Here we go again…another false statement about the “dumbing down” of American kids…about doing math in ways that seem foolish…about the “idiocy” of the Common Core Standards.

If you want to see the original post, go here: toprightnews.com/?p=3958

Most of what is discussed here has already been addressed in Parts I – IV. But I will use this post to highlight some of the issues and why I claim that folks like this (in this case, Jason DeWitt of Top Right News) are misrepresenting the Common Core Standards and that the root of the issue is their misunderstanding of the Common Core Standards.

**Point #1 – The standards do NOT tell teachers/students how to do arithmetic**

In the article, we see the following:

*One student got tired of being dumbed-down by Common Core’s convoluted “standards” to do basic arithmetic.*

*“Standards” like how to add two numbers, which the student was told to do like THIS:*

I challenge any reader to show me where in the Common Core Standards that students are told to “do basic arithmetic” in any specific way. Certainly, you will see standards that encourage students to make sense of mathematics…to understanding computational algorithms…to explain their thinking. Also, you will see standards that encourage computational fluency. What this is really an example of is how young learners might begin to make sense of the traditional algorithm for adding two numbers. Mathematics educators would NOT expect students to remain at this stage…rather, we expect students to * develop *computational fluency by thinking about the mathematics involved. Here is the example shown in this article:

I must be crystal clear…this is not an example of how students HAVE TO do this computation…this is an example of how a student MIGHT THINK about the computation.

Can we all agree that it is easier to do mental math that involve numbers like 20, 30, or 40? So a student might think…”26 is four less than 30…so let’s think about using the number 30.” Since we are adding 4 to 26, we would have to subtract 4 from 17 in order to get an accurate result for the final sum. Instead of thinking about 26 + 17, think about 30 + 13…which is 43.

I challenge you to ask 10 adults how they might think about 26 + 17 mentally…some will do this method! Some will imagine the algorithm in their minds eye (6 + 7 = 13…carry the one…2 + 1 + 1 + 4…so 43). Some might take 17 up to 20 by adding 3…which means we would have to subtract 3 from 26 to get 23…therefore, 26+17 is the same as 23+20 = 43. Can we all agree that 23 + 20…or 30 + 13… are easier to do mentally than 26 + 17?

**Point #2 – There is no such thing as “the common core way”**

In the article, another example is given and the following statement is made:

*So when he was given his next basic arithmetic assignment, to find the difference between 180 and 158 (180-158), this 5th grade student just did it his own way — the right way – *

Exactly…the student “did it his own way…” That’s what we want! We want students to make sense of the mathematics involved in these computations and to develop a fluent and efficient way to compute. While the article makes this statement as a way to diss the common core…I argue that this is exactly what the common core would encourage! As long as “his own way” was a way that makes sense to him and to others.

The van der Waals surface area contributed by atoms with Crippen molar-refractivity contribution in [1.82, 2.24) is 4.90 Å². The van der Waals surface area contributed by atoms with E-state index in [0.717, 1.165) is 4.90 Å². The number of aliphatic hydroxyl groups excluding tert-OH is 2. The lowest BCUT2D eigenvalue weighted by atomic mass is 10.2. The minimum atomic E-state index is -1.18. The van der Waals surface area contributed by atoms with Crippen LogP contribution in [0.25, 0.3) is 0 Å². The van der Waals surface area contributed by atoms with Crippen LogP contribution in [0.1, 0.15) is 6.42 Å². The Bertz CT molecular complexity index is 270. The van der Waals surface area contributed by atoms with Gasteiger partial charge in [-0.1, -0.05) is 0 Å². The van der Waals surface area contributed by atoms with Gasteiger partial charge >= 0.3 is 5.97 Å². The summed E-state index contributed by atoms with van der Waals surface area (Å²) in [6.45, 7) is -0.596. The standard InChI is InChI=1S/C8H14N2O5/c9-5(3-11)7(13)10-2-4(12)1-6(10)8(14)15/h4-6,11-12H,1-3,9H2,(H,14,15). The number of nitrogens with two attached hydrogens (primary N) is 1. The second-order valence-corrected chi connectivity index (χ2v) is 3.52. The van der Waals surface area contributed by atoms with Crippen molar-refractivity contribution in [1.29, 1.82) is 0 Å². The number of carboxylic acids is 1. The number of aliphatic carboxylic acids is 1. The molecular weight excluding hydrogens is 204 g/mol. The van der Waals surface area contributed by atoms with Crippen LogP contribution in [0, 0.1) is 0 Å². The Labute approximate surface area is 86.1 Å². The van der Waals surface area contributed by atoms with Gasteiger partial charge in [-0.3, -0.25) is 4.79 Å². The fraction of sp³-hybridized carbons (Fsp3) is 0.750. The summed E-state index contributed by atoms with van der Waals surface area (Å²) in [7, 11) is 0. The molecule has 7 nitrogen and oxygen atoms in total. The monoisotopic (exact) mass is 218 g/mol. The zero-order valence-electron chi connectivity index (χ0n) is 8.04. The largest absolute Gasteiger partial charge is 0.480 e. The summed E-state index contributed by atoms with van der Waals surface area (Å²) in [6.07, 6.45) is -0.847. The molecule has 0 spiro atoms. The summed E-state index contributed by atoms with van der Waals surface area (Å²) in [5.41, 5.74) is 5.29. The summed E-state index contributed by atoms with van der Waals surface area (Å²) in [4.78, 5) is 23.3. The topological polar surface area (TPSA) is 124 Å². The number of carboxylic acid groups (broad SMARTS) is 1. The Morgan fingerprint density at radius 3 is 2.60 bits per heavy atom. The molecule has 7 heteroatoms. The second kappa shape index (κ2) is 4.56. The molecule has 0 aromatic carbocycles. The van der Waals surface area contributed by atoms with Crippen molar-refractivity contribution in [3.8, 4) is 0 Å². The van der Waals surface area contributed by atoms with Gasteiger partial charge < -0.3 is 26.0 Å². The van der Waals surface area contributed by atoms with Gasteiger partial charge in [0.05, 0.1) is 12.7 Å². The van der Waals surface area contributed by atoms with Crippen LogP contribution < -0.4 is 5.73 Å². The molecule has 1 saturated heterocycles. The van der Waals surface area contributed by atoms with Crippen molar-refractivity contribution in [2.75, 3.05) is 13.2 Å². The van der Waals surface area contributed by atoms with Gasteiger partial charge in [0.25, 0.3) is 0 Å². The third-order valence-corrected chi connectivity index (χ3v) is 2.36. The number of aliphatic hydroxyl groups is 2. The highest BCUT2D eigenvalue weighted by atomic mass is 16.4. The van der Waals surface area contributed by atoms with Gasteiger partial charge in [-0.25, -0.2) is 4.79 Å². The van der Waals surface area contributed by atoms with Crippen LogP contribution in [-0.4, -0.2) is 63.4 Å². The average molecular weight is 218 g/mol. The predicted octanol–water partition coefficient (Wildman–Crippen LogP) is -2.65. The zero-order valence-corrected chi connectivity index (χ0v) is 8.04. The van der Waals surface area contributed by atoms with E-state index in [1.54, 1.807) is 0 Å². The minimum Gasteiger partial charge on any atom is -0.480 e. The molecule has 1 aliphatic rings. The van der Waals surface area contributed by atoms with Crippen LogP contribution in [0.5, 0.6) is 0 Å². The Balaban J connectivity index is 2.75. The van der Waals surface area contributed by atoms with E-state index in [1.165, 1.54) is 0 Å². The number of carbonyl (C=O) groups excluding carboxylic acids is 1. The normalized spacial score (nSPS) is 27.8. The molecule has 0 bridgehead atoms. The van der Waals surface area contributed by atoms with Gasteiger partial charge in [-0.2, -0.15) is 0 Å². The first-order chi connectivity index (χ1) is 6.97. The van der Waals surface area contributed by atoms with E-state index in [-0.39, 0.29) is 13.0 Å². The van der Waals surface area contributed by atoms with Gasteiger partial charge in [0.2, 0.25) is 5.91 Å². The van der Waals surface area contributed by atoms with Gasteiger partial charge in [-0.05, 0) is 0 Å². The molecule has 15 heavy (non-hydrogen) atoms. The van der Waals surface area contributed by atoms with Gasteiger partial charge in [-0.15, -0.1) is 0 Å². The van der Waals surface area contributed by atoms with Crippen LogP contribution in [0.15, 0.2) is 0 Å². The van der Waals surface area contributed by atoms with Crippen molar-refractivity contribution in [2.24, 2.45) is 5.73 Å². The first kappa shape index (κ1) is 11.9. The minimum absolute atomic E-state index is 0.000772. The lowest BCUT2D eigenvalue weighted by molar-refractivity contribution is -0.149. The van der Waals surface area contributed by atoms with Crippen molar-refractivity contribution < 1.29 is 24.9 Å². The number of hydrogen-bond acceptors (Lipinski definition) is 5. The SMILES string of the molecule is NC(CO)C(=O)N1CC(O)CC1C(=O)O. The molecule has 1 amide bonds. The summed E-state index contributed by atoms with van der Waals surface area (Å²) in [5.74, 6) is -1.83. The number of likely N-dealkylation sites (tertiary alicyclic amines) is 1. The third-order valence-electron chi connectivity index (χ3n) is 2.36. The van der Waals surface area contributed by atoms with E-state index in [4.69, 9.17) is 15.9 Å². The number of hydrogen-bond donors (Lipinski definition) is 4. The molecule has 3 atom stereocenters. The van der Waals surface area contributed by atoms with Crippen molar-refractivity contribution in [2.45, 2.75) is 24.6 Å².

Ok…ok..I get it…the point of the article is that the student “stuck it to the common core man” by explaining how he found the answer…using one word…MATH! How cute…how clever…

Please…common core bashers…explain to me…what is so wrong with asking a student to explain his/her thinking? My hunch is this…you can’t do it so you don’t want your kids to do it. That is, you are uncomfortable explain your thinking so why should your kids have to explain their thinking? And if your kids are asked to explain their thinking and you don’t know how to help them do it, then there is something wrong with the assignment/teacher/standards/textbook/test/whatever.

Hmmm…mathematical thinking…not mathematical doing…mathematical thinking…

Kaye Stacey writes about mathematical thinking this way

*The ability to think mathematically and to use mathematical thinking to solve problems is an important goal of schooling. In this respect, mathematical thinking will support science, technology, economic life and development in an economy. Increasingly, governments are recognising that economic well-being in a country is underpinned by strong levels of what has come to be called ‘mathematical literacy’ (PISA, 2006) in the population. *

Do we want students who can “use mathematical thinking to solve problems”? Do we want to encourage our kids to engage in mathematical thinking to support “science, technology, economic life…”? Then we must stop showing kids how to do mindless procedures and instead help them to develop the mathematical thinking that leads to procedural fluency. Procedural fluency does not just happen magically. It is developed…and can be developed in such a way as to also develop and support mathematical thinking.

Think about the last time you had to divide two fractions…like 7/8 divided by 3/4.

First…this probably last occurred on your 7th grade final exam! Just kidding…but think about it…would you just “invert and multiply”? Is it important to understand the mathematics entailed in this computation? I say yes….

Scott